The massive whitetail buck had evaded coyotes when he was a youngster, fought off antlered competitors in his middle years and outwitted a slew of hunters in the fading twilight of his life. In the end, however, the monarch was found by ranch hands near a boundary fence parallel to a county road.
It didnít take much to piece together what had transpired: The buck had been seen from the roadway by someone tooling past with little regard for much, who also happened to have a rifle and decided to use it. Upon downing the deer, the person figured it would be too much work to mess with the animal or cover their crime, and simply drove away into the fading light.
Much to the chagrin of wildlife enforcement officers, there is a strong criminal element that continues to do things that boggle the mind. Whether they do it out of spite or because they donít know any better, those who break wildlife laws continue to soil the reputation of the law-abiding hunter or angler.
Thanks in large part to the New Mexico Department of Fish and Game, anti-poaching programs have sprung up in every state in the last three decades.
The NMDFG started Operation Game Thief in 1977 as a way to stem the poaching tide in the state. The program was modeled after Crime Stoppers, which began in 1976 in Albuquerque, N.M., and has achieved unprecedented success. OGT offers rewards like the Crime Stoppers program. If a lawbreaker is arrested or issued a citation on the basis of information provided by an anonymous caller, a reward is authorized.
OGT operations and other anti-poaching programs in each state have hotlines that are monitored 24 hours a day, seven days a week. Some states also have an online form anonymous tippers can fill out.
In most cases, states will quantify the reward amount based on the severity of the crime: New Mexico rewards are $750 for cases involving elk and bighorn sheep; $500 for deer and oryx; $350 for antelope; and $250 for turkey, bear, cougar, javelina, ibex, barbary sheep, endangered species, small game, fish, raptors and furbearers.
If an animal is deemed a trophy based on Safari Club International measurements, poachers can face stiffer monetary penalties and possible jail time.
Case in point: Though many state wildlife agencies employ deer decoys as a way to goad prospective lawbreakers into doing something foolish so they can catch them in the act, like shooting at a deer from a roadway, officers from the Florida Fish and Wildlife Conservation Commission likely got the strangest reaction from a 16-year-old boy last week any of them could possibly imagine. According to FWC reports, officers had placed a decoy near a roadway in a wildlife management area. Soon after, a teenager slowly approached in a pickup and then gunned the engine, heading straight for the decoy in an attempt to run it over.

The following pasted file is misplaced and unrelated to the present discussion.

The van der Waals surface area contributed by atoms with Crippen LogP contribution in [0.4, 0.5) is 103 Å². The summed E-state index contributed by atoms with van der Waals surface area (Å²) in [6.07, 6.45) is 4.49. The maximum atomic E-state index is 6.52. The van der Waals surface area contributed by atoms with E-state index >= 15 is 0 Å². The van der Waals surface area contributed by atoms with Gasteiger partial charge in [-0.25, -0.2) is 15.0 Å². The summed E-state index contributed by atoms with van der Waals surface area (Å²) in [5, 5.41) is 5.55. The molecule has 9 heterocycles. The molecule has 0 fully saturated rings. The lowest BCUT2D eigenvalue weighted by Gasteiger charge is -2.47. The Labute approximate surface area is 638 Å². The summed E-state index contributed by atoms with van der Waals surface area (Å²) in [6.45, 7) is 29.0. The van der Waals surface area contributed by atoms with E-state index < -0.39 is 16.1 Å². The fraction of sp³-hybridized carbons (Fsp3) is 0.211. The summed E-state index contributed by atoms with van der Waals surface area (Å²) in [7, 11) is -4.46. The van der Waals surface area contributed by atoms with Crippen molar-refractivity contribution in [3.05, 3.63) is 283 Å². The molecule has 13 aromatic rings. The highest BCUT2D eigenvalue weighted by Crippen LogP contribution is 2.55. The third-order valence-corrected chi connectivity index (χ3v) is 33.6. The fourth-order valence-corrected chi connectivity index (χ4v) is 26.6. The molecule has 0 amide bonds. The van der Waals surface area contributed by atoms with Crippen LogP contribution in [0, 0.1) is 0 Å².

Reports show the driver fled after nearly hitting the dumbstruck deer, but was caught up to a few miles down the road. He subsequently admitted to spotting the deer and trying to run it over, and was cited for trying to kill a deer by illegal methods, reckless driving and attempting to take a game animal after legal hours.
This goes to show whatever game wardens and other wildlife officers are getting paid isnít near enough and that brazen wildlife lawbreakers are here to stay.
It also illustrates that some people shouldnít be allowed to procreate.
Texas success: Over the life of Operation Game Thief in Texas, more than 28,000 calls have been received from concerned citizens, more than $1,180,000 in fines have been assessed and more than $195,000 in rewards have been doled out.
Buddy Turner, assistant chief of wildlife enforcement for the Texas Parks and Wildlife Department, said Operation Game Thief, adopted in Texas in 1981, is crucial to stopping many wildlife violations. He also said people who witness something illegal should call the toll-free hotline, (800) 792-GAME, with as much detailed information as possible as soon as they can after witnessing or hearing about any type of wildlife violation.
"What we have all the time is people call on Monday after they see something Saturday," Turner said. "People need to call as soon as they witness a violation."
The OGT hotline also can be used to report other violations, something some people might not think about, Turner said.
"We have a special investigations team that targets environmental crime also," Turner said. "We also will take calls for pollution violations, arson in state parks and antiquities violations, like people digging up artifacts."
Turner said because game wardens and other department personnel are few and far between across a state as big as Texas, the OGT program is good for reporting things that often might go unnoticed and unpunished.
"The one thing people should know is itís a critical link between the public and game wardens, and it takes all of us to keep a lid on this stuff," Turner said.
For more information on Texasí Operation Game Thief program, visit www.ogttx.com.
Will Leschper is a member of the Outdoor Writers Association of America and the Texas Outdoor Writers Association. Write to him at firstname.lastname@example.org.